Banks Tighten Auto Lending as More Borrowers Fall Into DefaultBy
Growing share of car loans 90 days late or more, N.Y. Fed says
Strong borrowers make up bigger slice of new loan originations
Lenders are tightening the spigot on new auto loans, making it harder for U.S. consumers with weak credit to buy a car, data from the Federal Reserve Bank of New York show.
New car loans for subprime borrowers fell in the first quarter to $25.9 billion, the lowest in two years, according to the New York Fed’s quarterly report on household debt and credit. Drivers with credit scores below 620 now comprise less than 20 percent of new loans, down from almost 30 percent a decade ago. Borrowers with the highest credit scores -- 760 or more -- made up nearly a third of new auto loan originations in the first quarter as lenders target the safer deals.
Banks including Fifth Third Bank Corp. have been trimming their loan books and cutting back on riskier credit as delinquent auto loan balances surge. The share of auto debt more than 90 days overdue rose to 3.82 percent in the first quarter, the highest in four years.
While caution may be good for banks’ balance sheets, it doesn’t offer much relief for automakers, who relied on cheap credit to fuel a seven-year stretch of booming sales. Now they’re boosting discounts and cutting production to address swelling inventory on dealer lots. Ford Motor Co. said Wednesday it’s cutting 1,400 jobs in North America and Asia to improve profits as the U.S. auto industry recorded a fourth straight drop in monthly sales in April, after eking out a record year in 2016.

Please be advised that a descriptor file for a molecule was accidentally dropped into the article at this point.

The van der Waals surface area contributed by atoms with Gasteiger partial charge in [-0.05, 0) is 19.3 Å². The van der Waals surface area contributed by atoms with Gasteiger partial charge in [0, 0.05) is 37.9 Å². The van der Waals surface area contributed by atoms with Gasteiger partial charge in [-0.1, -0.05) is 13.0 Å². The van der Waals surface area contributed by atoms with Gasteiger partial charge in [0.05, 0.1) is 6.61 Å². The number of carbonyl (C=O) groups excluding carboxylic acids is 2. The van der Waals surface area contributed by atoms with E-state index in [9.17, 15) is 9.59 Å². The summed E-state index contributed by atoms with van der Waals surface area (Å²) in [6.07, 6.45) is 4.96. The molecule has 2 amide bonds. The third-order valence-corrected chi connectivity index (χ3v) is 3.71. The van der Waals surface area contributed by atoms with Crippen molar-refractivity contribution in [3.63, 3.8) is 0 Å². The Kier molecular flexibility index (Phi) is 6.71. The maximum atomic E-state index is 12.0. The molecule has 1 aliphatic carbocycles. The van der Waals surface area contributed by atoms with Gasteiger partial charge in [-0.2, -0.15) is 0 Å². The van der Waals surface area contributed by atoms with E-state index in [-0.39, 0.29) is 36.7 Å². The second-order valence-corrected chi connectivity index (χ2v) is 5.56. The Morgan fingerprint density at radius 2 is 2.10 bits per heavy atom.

Tighter credit “is a big impediment to future strength in auto sales,” said Yelena Shulyatyeva, senior U.S. economist for Bloomberg Intelligence. “A lot of this demand was driven by loose lending standards.”
Ally Financial Inc., which Bloomberg Intelligence estimates has 55 percent of its loan book in auto credit, is one lender trying to distance itself from the weaker borrowers. The percentage of Ally’s auto originations to U.S. consumers without a credit score or with a grade of 619 or less fell to 15.7 percent in the first quarter, from 17.8 percent a year earlier.
“We’re cutting some of the tails or the under-performing pockets of our book,” Jeff Brown, chief executive officer of the Detroit-based lender, said last month in an interview. “We recognize sales have been pretty strong, credit has been pretty stable and all that’s transitioning right now.”
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